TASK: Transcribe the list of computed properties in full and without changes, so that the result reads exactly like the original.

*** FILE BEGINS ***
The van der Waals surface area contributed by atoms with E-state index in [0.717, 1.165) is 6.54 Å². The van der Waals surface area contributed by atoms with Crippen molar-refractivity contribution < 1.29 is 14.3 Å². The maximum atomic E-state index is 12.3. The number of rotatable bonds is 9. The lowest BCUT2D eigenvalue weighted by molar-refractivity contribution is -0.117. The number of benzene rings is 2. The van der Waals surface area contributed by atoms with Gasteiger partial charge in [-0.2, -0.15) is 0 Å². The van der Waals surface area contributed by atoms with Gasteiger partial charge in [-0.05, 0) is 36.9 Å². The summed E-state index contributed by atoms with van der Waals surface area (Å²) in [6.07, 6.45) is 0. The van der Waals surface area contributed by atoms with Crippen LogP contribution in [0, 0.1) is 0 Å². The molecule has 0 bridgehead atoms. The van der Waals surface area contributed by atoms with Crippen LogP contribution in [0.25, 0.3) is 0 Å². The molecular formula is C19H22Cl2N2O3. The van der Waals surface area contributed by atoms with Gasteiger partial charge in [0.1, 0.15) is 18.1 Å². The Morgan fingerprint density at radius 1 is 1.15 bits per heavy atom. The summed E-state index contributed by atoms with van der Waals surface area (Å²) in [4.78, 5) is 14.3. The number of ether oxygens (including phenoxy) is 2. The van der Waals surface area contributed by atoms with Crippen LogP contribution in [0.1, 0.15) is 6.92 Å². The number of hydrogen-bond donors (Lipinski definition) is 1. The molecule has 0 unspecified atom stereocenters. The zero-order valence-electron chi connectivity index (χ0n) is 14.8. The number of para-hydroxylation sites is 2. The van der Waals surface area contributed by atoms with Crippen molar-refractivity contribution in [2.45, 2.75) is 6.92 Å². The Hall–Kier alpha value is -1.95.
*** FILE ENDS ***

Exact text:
The van der Waals surface area contributed by atoms with E-state index in [0.717, 1.165) is 6.54 Å². The van der Waals surface area contributed by atoms with Crippen molar-refractivity contribution < 1.29 is 14.3 Å². The maximum atomic E-state index is 12.3. The number of rotatable bonds is 9. The lowest BCUT2D eigenvalue weighted by molar-refractivity contribution is -0.117. The number of benzene rings is 2. The van der Waals surface area contributed by atoms with Gasteiger partial charge in [-0.2, -0.15) is 0 Å². The van der Waals surface area contributed by atoms with Gasteiger partial charge in [-0.05, 0) is 36.9 Å². The summed E-state index contributed by atoms with van der Waals surface area (Å²) in [6.07, 6.45) is 0. The van der Waals surface area contributed by atoms with Crippen LogP contribution in [0, 0.1) is 0 Å². The molecule has 0 bridgehead atoms. The van der Waals surface area contributed by atoms with Crippen LogP contribution in [0.25, 0.3) is 0 Å². The molecular formula is C19H22Cl2N2O3. The van der Waals surface area contributed by atoms with Gasteiger partial charge in [0.1, 0.15) is 18.1 Å². The Morgan fingerprint density at radius 1 is 1.15 bits per heavy atom. The summed E-state index contributed by atoms with van der Waals surface area (Å²) in [4.78, 5) is 14.3. The number of ether oxygens (including phenoxy) is 2. The van der Waals surface area contributed by atoms with Crippen LogP contribution in [0.1, 0.15) is 6.92 Å². The number of hydrogen-bond donors (Lipinski definition) is 1. The molecule has 0 unspecified atom stereocenters. The zero-order valence-electron chi connectivity index (χ0n) is 14.8. The number of para-hydroxylation sites is 2. The van der Waals surface area contributed by atoms with Crippen molar-refractivity contribution in [2.45, 2.75) is 6.92 Å². The Hall–Kier alpha value is -1.95.